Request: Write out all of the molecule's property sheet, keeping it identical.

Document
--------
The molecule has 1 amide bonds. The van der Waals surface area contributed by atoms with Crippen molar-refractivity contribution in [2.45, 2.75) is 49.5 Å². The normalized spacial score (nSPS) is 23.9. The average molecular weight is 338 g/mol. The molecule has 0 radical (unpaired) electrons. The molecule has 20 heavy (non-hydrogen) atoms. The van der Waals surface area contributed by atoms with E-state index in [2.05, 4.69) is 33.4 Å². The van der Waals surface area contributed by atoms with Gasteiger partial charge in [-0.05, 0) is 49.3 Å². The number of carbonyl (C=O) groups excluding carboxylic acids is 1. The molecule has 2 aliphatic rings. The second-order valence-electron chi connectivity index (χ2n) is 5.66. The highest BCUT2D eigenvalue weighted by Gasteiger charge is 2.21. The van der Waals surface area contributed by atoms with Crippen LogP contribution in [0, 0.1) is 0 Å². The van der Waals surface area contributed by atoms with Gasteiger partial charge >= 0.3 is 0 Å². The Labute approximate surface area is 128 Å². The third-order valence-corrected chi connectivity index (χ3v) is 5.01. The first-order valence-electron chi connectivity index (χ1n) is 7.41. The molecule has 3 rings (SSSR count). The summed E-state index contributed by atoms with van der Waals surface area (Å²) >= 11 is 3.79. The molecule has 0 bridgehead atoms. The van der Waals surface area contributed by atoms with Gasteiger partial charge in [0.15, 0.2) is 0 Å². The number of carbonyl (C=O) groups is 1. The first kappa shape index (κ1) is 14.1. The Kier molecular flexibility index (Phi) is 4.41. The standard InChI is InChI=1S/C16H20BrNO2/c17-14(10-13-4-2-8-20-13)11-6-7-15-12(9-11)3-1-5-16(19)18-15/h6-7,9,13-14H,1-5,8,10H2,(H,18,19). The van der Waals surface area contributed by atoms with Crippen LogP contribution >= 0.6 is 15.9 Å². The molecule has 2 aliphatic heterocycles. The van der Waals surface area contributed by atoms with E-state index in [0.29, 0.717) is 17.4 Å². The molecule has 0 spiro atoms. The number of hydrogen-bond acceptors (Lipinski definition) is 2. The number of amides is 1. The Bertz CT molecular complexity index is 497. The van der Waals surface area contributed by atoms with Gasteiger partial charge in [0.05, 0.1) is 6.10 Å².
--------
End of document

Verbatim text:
The molecule has 1 amide bonds. The van der Waals surface area contributed by atoms with Crippen molar-refractivity contribution in [2.45, 2.75) is 49.5 Å². The normalized spacial score (nSPS) is 23.9. The average molecular weight is 338 g/mol. The molecule has 0 radical (unpaired) electrons. The molecule has 20 heavy (non-hydrogen) atoms. The van der Waals surface area contributed by atoms with E-state index in [2.05, 4.69) is 33.4 Å². The van der Waals surface area contributed by atoms with Gasteiger partial charge in [-0.05, 0) is 49.3 Å². The number of carbonyl (C=O) groups excluding carboxylic acids is 1. The molecule has 2 aliphatic rings. The second-order valence-electron chi connectivity index (χ2n) is 5.66. The highest BCUT2D eigenvalue weighted by Gasteiger charge is 2.21. The van der Waals surface area contributed by atoms with Crippen LogP contribution in [0, 0.1) is 0 Å². The van der Waals surface area contributed by atoms with Gasteiger partial charge >= 0.3 is 0 Å². The Labute approximate surface area is 128 Å². The third-order valence-corrected chi connectivity index (χ3v) is 5.01. The first-order valence-electron chi connectivity index (χ1n) is 7.41. The molecule has 3 rings (SSSR count). The summed E-state index contributed by atoms with van der Waals surface area (Å²) >= 11 is 3.79. The molecule has 0 bridgehead atoms. The van der Waals surface area contributed by atoms with Gasteiger partial charge in [0.15, 0.2) is 0 Å². The number of carbonyl (C=O) groups is 1. The first kappa shape index (κ1) is 14.1. The Kier molecular flexibility index (Phi) is 4.41. The standard InChI is InChI=1S/C16H20BrNO2/c17-14(10-13-4-2-8-20-13)11-6-7-15-12(9-11)3-1-5-16(19)18-15/h6-7,9,13-14H,1-5,8,10H2,(H,18,19). The van der Waals surface area contributed by atoms with Crippen LogP contribution >= 0.6 is 15.9 Å². The molecule has 2 aliphatic heterocycles. The van der Waals surface area contributed by atoms with E-state index in [0.29, 0.717) is 17.4 Å². The molecule has 0 spiro atoms. The number of hydrogen-bond acceptors (Lipinski definition) is 2. The number of amides is 1. The Bertz CT molecular complexity index is 497. The van der Waals surface area contributed by atoms with Gasteiger partial charge in [0.05, 0.1) is 6.10 Å².